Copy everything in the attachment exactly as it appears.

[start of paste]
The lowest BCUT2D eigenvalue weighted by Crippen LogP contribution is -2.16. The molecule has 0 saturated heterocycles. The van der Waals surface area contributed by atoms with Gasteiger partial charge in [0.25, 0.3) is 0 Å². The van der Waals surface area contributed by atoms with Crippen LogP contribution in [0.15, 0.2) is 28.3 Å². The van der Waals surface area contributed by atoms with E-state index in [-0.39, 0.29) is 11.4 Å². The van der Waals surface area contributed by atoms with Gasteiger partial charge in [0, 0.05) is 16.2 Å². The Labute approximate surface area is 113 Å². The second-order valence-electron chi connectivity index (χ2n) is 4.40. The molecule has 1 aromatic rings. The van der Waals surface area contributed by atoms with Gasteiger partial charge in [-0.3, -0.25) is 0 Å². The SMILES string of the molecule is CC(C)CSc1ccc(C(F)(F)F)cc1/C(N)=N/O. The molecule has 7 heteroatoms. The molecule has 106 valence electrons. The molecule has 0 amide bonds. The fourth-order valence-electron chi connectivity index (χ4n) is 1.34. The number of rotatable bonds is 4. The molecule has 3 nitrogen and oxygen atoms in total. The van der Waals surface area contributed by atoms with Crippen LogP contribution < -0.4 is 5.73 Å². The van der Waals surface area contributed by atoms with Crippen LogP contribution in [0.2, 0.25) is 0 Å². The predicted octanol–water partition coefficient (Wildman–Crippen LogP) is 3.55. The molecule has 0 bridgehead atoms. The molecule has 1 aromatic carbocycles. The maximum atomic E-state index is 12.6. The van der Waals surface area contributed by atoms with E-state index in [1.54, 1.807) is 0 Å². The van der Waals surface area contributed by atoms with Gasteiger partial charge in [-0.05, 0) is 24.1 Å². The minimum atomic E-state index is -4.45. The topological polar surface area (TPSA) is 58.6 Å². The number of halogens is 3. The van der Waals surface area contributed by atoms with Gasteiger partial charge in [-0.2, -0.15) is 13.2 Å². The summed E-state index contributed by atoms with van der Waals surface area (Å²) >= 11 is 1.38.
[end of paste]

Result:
The lowest BCUT2D eigenvalue weighted by Crippen LogP contribution is -2.16. The molecule has 0 saturated heterocycles. The van der Waals surface area contributed by atoms with Gasteiger partial charge in [0.25, 0.3) is 0 Å². The van der Waals surface area contributed by atoms with Crippen LogP contribution in [0.15, 0.2) is 28.3 Å². The van der Waals surface area contributed by atoms with E-state index in [-0.39, 0.29) is 11.4 Å². The van der Waals surface area contributed by atoms with Gasteiger partial charge in [0, 0.05) is 16.2 Å². The Labute approximate surface area is 113 Å². The second-order valence-electron chi connectivity index (χ2n) is 4.40. The molecule has 1 aromatic rings. The van der Waals surface area contributed by atoms with Gasteiger partial charge in [-0.3, -0.25) is 0 Å². The SMILES string of the molecule is CC(C)CSc1ccc(C(F)(F)F)cc1/C(N)=N/O. The molecule has 7 heteroatoms. The molecule has 106 valence electrons. The molecule has 0 amide bonds. The fourth-order valence-electron chi connectivity index (χ4n) is 1.34. The number of rotatable bonds is 4. The molecule has 3 nitrogen and oxygen atoms in total. The van der Waals surface area contributed by atoms with Crippen LogP contribution < -0.4 is 5.73 Å². The van der Waals surface area contributed by atoms with Crippen LogP contribution in [0.2, 0.25) is 0 Å². The predicted octanol–water partition coefficient (Wildman–Crippen LogP) is 3.55. The molecule has 0 bridgehead atoms. The molecule has 1 aromatic carbocycles. The maximum atomic E-state index is 12.6. The van der Waals surface area contributed by atoms with E-state index in [1.54, 1.807) is 0 Å². The van der Waals surface area contributed by atoms with Gasteiger partial charge in [-0.05, 0) is 24.1 Å². The minimum atomic E-state index is -4.45. The topological polar surface area (TPSA) is 58.6 Å². The number of halogens is 3. The van der Waals surface area contributed by atoms with Gasteiger partial charge in [-0.2, -0.15) is 13.2 Å². The summed E-state index contributed by atoms with van der Waals surface area (Å²) >= 11 is 1.38.